Will lower scores really make you happier?
Illustration by Madison Ketcham
The other day I’m forwarded something called “Dear Younger Me.” A slight roll of the eyes. The device hasn’t been popularized so much as pulverized by pro athletes and their ghostwriters to recount career achievements without the risk of sounding self-indulgent because the message is suppositionally for an audience of one. But the email is from a golf buddy whose taste I respect, so I click. Maybe it’s I who lacks the wisdom to take advantage of the form.
The writer of the fictitious letter is a physically failing elderly golfer. His warning is against preoccupation with results that prevent one from truly appreciating the experience of walking around beautiful places with other human souls. One passage reads, “I always felt that if I was just a little better or a little more consistent, then I’d really feel good. I’d be satisfied with my game. But I never was. It was always One of these days I’ll get it or One day I’ll get there, and now here I am. I can’t play anymore, and I never got there.”
It would be a disservice to quote further, as the 867-word letter should be read in its entirety. Turns out it’s an unattributed excerpt from Extraordinary Golf: The Art of the Possible by Fred and Peter Shoemaker, copyright 1996. That’s when it hits me. The list of Internet memes still going strong on a 25th anniversary is short. Could it be this marvel of modern media longevity beholds something like The Truth?
I track down Fred Shoemaker, 68, to see if being closer in age to his imagined narrator or five presidential administrations has caused him to consider amendments. He spoke to me via Zoom from his home in Carmel, Calif.
The brother-authors (Fred’s expertise is golf; Peter’s contribution was editing and creativity) never anticipated the outsize life the letter would take on. Across time, Fred says the letter has largely served as “a Rorschach inkblot test” for golfers to spill their innermost feelings. Fred says this group tends “to treat golf coaches like father confessors despite no vow of silence.” It’s also been Fred’s experience that nearly all golfers regardless of handicap say they would finally be content if they could shave three to five strokes. Fred always steers the conversation deeper. “I ask students, ‘What’s your happy ending?’ ” He thinks most people intrinsically know but get lost along the way.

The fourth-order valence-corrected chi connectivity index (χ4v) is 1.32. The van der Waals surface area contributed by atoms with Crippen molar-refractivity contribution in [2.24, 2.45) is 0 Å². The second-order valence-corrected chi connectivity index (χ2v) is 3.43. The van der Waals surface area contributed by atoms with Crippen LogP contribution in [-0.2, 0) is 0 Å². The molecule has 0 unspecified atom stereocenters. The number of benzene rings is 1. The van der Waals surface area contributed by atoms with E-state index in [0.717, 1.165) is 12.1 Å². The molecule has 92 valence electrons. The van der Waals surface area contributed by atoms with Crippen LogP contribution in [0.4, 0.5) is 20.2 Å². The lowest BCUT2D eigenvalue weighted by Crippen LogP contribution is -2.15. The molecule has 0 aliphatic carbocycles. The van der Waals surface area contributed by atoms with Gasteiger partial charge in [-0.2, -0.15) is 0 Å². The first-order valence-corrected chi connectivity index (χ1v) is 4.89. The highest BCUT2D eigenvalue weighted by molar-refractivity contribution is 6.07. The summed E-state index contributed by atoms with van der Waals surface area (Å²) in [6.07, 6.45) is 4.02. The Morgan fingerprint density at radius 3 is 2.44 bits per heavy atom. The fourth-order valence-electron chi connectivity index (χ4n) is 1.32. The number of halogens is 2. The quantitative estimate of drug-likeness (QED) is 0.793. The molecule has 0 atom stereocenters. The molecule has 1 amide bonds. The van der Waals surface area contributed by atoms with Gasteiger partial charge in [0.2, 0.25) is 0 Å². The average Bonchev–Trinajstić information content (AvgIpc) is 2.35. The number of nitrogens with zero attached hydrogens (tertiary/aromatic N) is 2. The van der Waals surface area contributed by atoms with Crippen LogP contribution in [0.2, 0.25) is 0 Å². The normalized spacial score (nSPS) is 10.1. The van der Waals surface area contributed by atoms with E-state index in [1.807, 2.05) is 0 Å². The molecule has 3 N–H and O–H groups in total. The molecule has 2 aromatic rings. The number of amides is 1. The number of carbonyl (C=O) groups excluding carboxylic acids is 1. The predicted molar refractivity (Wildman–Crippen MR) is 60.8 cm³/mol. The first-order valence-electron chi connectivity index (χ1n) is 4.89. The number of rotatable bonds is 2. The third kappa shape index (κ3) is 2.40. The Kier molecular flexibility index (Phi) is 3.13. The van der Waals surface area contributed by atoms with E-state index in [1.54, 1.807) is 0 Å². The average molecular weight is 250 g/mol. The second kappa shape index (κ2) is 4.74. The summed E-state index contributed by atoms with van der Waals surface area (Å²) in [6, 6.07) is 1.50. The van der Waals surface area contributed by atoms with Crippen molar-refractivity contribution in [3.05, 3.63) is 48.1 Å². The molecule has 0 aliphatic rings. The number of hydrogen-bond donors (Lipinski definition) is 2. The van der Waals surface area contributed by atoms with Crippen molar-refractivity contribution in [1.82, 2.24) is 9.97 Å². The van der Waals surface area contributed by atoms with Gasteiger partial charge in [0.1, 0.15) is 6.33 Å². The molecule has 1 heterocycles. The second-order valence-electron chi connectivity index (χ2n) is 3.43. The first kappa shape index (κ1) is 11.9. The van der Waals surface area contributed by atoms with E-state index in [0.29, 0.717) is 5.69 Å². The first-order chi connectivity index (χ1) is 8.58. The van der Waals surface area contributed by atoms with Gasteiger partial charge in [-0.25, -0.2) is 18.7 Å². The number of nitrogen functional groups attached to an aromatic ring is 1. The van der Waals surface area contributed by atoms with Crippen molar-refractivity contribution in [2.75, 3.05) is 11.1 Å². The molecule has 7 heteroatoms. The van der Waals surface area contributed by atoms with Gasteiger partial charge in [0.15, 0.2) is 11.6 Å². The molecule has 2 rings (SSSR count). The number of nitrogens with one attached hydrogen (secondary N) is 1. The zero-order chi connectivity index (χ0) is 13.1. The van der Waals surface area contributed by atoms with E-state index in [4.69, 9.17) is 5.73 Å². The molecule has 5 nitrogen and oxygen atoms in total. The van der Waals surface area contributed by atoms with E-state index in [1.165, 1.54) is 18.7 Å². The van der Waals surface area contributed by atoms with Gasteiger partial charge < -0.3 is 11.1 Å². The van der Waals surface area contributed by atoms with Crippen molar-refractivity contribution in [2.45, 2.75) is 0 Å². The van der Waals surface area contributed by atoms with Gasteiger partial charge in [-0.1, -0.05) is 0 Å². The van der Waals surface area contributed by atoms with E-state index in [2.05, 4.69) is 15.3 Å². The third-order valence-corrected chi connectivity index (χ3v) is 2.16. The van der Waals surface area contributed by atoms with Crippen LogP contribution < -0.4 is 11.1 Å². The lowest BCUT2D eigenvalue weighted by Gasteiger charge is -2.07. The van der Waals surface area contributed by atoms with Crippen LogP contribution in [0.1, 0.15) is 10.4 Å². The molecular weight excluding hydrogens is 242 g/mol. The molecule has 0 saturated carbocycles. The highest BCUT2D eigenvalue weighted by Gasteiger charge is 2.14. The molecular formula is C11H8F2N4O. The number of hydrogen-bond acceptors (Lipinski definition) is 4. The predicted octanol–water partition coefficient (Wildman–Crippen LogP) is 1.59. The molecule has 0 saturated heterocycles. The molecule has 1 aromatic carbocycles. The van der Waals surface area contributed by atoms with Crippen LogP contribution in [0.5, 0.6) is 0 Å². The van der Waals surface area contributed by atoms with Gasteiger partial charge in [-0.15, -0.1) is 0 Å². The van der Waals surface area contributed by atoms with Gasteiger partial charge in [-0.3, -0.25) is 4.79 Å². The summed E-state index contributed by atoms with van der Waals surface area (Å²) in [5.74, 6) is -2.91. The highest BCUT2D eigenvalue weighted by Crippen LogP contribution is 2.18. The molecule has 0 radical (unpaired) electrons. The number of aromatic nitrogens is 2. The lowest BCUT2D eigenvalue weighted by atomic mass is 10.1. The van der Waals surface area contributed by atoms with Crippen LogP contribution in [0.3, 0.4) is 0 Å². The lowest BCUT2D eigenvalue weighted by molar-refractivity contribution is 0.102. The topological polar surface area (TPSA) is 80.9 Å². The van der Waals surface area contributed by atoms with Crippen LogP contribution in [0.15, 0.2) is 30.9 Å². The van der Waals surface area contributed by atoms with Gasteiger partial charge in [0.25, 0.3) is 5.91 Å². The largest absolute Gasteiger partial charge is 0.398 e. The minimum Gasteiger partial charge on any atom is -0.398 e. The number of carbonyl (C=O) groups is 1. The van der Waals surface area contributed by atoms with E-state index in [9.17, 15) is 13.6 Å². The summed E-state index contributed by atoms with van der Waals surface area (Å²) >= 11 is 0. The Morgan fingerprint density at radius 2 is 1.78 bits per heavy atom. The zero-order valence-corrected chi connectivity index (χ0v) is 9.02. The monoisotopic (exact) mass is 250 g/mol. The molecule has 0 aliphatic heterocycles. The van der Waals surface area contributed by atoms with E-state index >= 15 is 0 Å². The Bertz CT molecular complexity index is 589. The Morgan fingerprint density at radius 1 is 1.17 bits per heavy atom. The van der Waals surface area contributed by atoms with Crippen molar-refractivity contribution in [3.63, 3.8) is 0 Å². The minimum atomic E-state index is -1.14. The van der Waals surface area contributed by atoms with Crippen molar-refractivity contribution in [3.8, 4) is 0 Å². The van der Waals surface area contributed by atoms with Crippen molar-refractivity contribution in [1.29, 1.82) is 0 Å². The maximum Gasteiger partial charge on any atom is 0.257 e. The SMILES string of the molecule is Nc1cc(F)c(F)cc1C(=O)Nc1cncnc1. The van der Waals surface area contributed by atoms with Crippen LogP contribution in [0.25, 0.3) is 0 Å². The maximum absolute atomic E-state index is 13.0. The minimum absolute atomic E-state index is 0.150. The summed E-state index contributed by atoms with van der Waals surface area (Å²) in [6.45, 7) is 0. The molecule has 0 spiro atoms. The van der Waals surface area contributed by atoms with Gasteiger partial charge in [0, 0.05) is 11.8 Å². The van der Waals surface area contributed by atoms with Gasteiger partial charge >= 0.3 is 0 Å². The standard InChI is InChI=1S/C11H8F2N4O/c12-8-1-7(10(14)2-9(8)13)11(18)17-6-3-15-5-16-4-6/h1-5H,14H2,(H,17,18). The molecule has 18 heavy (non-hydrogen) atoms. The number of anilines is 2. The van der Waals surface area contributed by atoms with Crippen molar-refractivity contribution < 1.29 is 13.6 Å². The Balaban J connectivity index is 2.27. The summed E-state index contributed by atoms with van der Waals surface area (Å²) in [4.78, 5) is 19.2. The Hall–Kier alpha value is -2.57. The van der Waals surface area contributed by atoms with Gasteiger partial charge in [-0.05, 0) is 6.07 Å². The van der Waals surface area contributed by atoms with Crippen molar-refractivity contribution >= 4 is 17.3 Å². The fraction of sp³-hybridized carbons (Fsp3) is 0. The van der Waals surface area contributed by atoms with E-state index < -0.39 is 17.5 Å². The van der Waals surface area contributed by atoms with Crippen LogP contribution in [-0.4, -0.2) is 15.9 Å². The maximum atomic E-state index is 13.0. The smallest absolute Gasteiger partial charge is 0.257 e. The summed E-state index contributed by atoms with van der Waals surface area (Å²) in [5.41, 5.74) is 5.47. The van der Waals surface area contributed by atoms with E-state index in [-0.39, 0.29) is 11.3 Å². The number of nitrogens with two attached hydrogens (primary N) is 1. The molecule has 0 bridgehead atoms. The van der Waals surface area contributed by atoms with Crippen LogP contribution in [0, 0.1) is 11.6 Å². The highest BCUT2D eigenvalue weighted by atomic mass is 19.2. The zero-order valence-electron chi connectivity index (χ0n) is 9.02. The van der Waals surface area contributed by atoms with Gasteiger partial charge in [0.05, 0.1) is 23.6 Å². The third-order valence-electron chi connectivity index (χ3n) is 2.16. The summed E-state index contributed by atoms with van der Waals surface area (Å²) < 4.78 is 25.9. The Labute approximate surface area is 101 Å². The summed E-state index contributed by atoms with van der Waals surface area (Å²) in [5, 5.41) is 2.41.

Overall, Fred feels the letter still holds up, though he will now entertain additions. “The greatest addiction mankind faces is our devices. More than ever, golf is the rare place where you can put the phone down and look at who you are,” Fred says. “Don’t be afraid to really look. You won’t be as bad as you fear nor as good as you hope. Could it be the purpose of the game is to discover things about yourself so that when you leave the arena, you’re a better person? We could add that to the letter.” How we handle failure, our capacity for self-trust, our ability to be present—these are merely some of the things to learn.
To be clear, Fred used to play tournament golf and doesn’t like bogeys any more than the next guy. “I love the Ryder Cup, but what started as finding out how competition could bring golfers toward excellence and connect countries has morphed into a promotion for how good it is to win and how bad it is to lose.”
I confess to Fred that the golf dreams I cling to mostly involve shooting low scores and beating lots of people. “Sometimes winning is failing in that it only produces a craving to win again,” Fred says. Don’t giggle at Fred’s optimism, but he says, “You could conceivably spend the next decade practicing 14 hours daily and qualify for the U.S. Open, and at the end be left with an ex-wife who hates you and kids who don’t know you. All you’d have is an empty home and the pair of 77s you shot to miss the cut.
“What if going forward you made the success of your playing partners, however you define their success, your primary objective?” Fred asks.
My eyes aren’t rolling. Such a change would no doubt result in a different letter I’d write in my dotage. Maybe for you, too.